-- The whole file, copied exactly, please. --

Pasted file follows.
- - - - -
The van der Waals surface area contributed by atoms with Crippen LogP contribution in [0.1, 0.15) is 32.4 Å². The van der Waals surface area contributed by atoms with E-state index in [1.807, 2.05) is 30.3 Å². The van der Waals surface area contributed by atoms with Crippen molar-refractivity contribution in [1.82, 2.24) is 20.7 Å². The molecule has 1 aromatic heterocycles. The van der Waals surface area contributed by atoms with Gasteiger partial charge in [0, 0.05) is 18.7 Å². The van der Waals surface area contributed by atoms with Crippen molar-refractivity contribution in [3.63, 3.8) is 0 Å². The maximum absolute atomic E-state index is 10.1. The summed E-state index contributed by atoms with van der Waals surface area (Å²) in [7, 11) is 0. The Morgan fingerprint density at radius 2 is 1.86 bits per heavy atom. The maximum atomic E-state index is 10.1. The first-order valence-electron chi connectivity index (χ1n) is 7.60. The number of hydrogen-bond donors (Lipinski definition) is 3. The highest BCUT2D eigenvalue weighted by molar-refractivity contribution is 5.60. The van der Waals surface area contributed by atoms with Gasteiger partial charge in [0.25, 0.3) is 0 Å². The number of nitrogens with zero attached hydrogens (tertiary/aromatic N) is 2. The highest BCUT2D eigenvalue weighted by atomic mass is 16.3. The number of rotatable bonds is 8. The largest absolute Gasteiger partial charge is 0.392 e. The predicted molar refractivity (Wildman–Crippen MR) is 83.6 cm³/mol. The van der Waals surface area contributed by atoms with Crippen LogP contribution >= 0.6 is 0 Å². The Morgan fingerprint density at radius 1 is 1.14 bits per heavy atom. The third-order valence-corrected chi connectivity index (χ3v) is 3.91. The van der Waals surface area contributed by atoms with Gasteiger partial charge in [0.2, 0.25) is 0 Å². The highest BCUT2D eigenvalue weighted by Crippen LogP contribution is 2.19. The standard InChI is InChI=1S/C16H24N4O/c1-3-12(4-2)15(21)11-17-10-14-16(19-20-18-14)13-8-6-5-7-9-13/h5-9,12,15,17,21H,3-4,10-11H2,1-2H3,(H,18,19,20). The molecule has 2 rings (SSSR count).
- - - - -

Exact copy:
The van der Waals surface area contributed by atoms with Crippen LogP contribution in [0.1, 0.15) is 32.4 Å². The van der Waals surface area contributed by atoms with E-state index in [1.807, 2.05) is 30.3 Å². The van der Waals surface area contributed by atoms with Crippen molar-refractivity contribution in [1.82, 2.24) is 20.7 Å². The molecule has 1 aromatic heterocycles. The van der Waals surface area contributed by atoms with Gasteiger partial charge in [0, 0.05) is 18.7 Å². The van der Waals surface area contributed by atoms with Crippen molar-refractivity contribution in [3.63, 3.8) is 0 Å². The maximum absolute atomic E-state index is 10.1. The summed E-state index contributed by atoms with van der Waals surface area (Å²) in [7, 11) is 0. The Morgan fingerprint density at radius 2 is 1.86 bits per heavy atom. The maximum atomic E-state index is 10.1. The first-order valence-electron chi connectivity index (χ1n) is 7.60. The number of hydrogen-bond donors (Lipinski definition) is 3. The highest BCUT2D eigenvalue weighted by molar-refractivity contribution is 5.60. The van der Waals surface area contributed by atoms with Gasteiger partial charge in [0.25, 0.3) is 0 Å². The number of nitrogens with zero attached hydrogens (tertiary/aromatic N) is 2. The highest BCUT2D eigenvalue weighted by atomic mass is 16.3. The number of rotatable bonds is 8. The largest absolute Gasteiger partial charge is 0.392 e. The predicted molar refractivity (Wildman–Crippen MR) is 83.6 cm³/mol. The van der Waals surface area contributed by atoms with Crippen LogP contribution >= 0.6 is 0 Å². The Morgan fingerprint density at radius 1 is 1.14 bits per heavy atom. The third-order valence-corrected chi connectivity index (χ3v) is 3.91. The van der Waals surface area contributed by atoms with Gasteiger partial charge in [0.2, 0.25) is 0 Å². The highest BCUT2D eigenvalue weighted by Crippen LogP contribution is 2.19. The standard InChI is InChI=1S/C16H24N4O/c1-3-12(4-2)15(21)11-17-10-14-16(19-20-18-14)13-8-6-5-7-9-13/h5-9,12,15,17,21H,3-4,10-11H2,1-2H3,(H,18,19,20). The molecule has 2 rings (SSSR count).